Two out of three. A sweep woulda been nice (AND entirely doable, though I'm trying my best not to dwell on such thoughts...), but I'll take it.
Well, the Mets have Monday night off, which is just as well, since I have something even MORE important to preoccupy my time: the two-hour season finale of "24"! The second place Phillies come into Shea Stadium Tuesday evening, but odds are, unless something really notable happens, you won't hear about it here. We'll get back to funny books and the like real soon, promise, though I suspect tomorrow we just might have a few words about the end of Jack Bauer's latest long day to share with you.
But no recipes any time soon, promise!
|May 21st, 2006|
|What a game...
Game two of the this season's Subway Series was an almost Bizarro-like version of game one. In that opening contest, the Yankees pummeled the Met's starter for four runs in the first inning, and then were pretty much shut down by the relief corps from the third inning on, with the Mets beating the Yanks ace closer, Mariano Rivera, with a run in the bottom of the ninth.
Yesterday, starter Pedro Martinez was coasting towards improving his record to 6-0 after pitching seven shut-out innings and leading 4-0, when--after an effective eighth by set-up man Duaner Sanchez--Mets closer, Billy Wagner--who had struck out all three Yankees he faced in the ninth the previous evening--was brought in to secure the victory.
And that's when the dream of a potential sweep over the Bombers ended horrificallly.
Look, we beat the much vaunted Rivera the night before, but that was with a couple of well hit balls--that's gonna happen to even the best of pitchers at times--and with only one run. What happened to Wagner was jaw dropping--with a four run lead, the guy gave up a few hits, yeah, but also several walks and a hit batsman, the latter two with the bases loaded. Wagner had to be lifted with the tying run on third and only one out, and were Johnny Damon only a half-step slower, the Mets might've still gotten out of it.
But they didn't.
Damon's slowly hit infield grounder wasn't quite good enough for a much-needed double play, and as he arrived at first base a split second before the ball did, the Yankees suddenly, shockingly, had themselves a tie game.
The Mets went on to lose it in the 11th--Jorge Julio was the pitcher of record, but I think we all know whose fault THIS loss truly was--and, in the perfect ironic reversal, it was Rivera who slammed the door on the Mets' hopes in that final at bat, earning the victory by pitching two shut-out innings.
Like I said, what a game.
And like I said, arrgh.
And strictly from a personal viewpoint, an awful long one, too. Y'see, I tuned in at the game's 1:20 outset, and watched live for little over an hour, as the Mets took a 2-0 lead. Then, I popped a tape in, and took Julie off to one of her seemingly endless Art Honor Society obligations. After we got home at 6:30, we all had dinner, and then Lynn and I watched the second to last episode of "Las Vegas" on tape. Finally, about 8:30, I got back to the game, expecting it wouldn't take long to finish (Pedro is a reliably fast worker).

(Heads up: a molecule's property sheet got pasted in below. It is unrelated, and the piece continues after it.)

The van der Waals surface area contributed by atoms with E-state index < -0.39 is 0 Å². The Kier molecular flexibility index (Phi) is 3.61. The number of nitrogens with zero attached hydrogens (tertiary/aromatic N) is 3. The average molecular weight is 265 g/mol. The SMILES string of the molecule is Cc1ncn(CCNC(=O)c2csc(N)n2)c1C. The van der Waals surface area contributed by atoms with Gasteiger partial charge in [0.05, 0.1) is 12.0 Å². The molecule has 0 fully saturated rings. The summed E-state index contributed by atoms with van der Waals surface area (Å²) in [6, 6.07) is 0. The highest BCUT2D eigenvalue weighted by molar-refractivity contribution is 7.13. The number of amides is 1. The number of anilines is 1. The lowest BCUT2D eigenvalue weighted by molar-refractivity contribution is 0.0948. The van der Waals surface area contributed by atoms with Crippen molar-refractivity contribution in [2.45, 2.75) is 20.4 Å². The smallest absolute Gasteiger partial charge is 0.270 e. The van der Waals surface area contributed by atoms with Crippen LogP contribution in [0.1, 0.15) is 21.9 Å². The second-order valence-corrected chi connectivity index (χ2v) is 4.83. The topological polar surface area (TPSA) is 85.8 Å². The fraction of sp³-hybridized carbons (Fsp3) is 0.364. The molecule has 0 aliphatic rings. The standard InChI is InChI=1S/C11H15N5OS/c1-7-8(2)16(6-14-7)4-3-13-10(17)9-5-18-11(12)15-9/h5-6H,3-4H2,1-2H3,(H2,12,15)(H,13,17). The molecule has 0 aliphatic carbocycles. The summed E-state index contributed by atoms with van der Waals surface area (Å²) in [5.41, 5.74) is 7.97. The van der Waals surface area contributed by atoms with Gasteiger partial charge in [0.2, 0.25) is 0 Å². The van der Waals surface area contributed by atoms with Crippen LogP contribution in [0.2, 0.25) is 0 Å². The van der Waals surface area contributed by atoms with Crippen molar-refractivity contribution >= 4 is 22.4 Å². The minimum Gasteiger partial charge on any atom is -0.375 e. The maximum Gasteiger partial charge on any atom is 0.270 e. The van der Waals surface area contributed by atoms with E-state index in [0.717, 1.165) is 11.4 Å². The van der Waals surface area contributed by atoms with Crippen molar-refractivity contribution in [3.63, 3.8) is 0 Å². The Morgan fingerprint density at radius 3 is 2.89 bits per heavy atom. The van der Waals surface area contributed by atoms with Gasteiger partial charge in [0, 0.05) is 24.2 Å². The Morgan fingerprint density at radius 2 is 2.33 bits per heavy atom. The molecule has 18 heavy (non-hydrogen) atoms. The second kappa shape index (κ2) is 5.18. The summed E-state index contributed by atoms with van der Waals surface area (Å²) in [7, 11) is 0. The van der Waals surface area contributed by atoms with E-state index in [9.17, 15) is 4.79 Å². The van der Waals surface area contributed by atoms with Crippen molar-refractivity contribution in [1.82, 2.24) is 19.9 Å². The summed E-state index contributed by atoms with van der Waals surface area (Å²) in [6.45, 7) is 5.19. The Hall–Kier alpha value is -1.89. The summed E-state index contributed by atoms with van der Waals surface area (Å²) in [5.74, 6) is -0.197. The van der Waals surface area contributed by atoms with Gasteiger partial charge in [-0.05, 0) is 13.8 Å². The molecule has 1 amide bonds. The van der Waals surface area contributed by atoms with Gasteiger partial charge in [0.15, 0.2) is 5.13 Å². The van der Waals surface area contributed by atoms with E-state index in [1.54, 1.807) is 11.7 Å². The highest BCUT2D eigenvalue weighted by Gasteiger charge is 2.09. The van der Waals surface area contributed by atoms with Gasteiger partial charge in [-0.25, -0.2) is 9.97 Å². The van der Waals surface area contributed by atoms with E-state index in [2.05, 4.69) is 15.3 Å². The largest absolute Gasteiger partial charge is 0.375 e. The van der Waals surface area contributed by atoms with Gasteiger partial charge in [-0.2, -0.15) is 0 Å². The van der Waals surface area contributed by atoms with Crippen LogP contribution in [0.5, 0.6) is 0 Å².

I sat there stunned as the afore-bemoaned ninth unfolded, and with the score tied 4-4 in the 11th, a Yankee standing on first, Lynn called for me to watch the season finale of "Las Vegas" (Jimmy Caan gets shot when he opens the door in the show's closing seconds--sorta reminded me of the finale of "ER" just days earlier where, suddenly, two-thirds of the way in, the long-running medical drama unexpectedly morphed into an episode of "24"...), so I put off watching the end of the Mets game for just a little while longer.
When I did get back to it, the inevitable soon occurred, and round abouts 11:30, I was finally fully aware of the awful results most real-time Mets fans had to cope with about six and a half hours earlier.
Did I mention "arrgh"?..
And so, tonight, the so-called rubber game, with Tom Glavine versus Aaron Small. Odds would heavily favor the rejuvenated Glavine, but then, odds would hardly have been with the Yankees coming up to face Wagner yesterday, would they? So, as we've learned, pretty much anything can happen.
|May 20th, 2006|
|What a game!
Last night, the Mets hosted the New York Yankees in the first of their six inter-league meetings of the season, and folks, things did not look good at the outset for Mets fans. Due to some unfortunate injuries to their pitching staff, the Mets were going with a hurler who could realistically be termed their eighth starter.
And sure enough, before the legendary pinstriped leftie, Randy Johnson--aka The Big Unit-- even took the mound in the bottom of the first, he had four Yankee runs in his back pocket.
For us Flushing fans, it looked like it was going to be a very loooong night.
|But wait--before the Mets had even recorded
an out in that selfsame first, they almost
immediately had three back courtesy of an
explosive home run from center fielder Carlos
Beltran! Randy may be a legend, but at age
43, that legend appears to be receding into
the cloudy mists of time. There was, happily,
hope in Metsville after all!
As for the home team's pitching, well, let me just quote the lead in Tyler Kepner's NY TIMES story, as it illuminates the situation perfectly..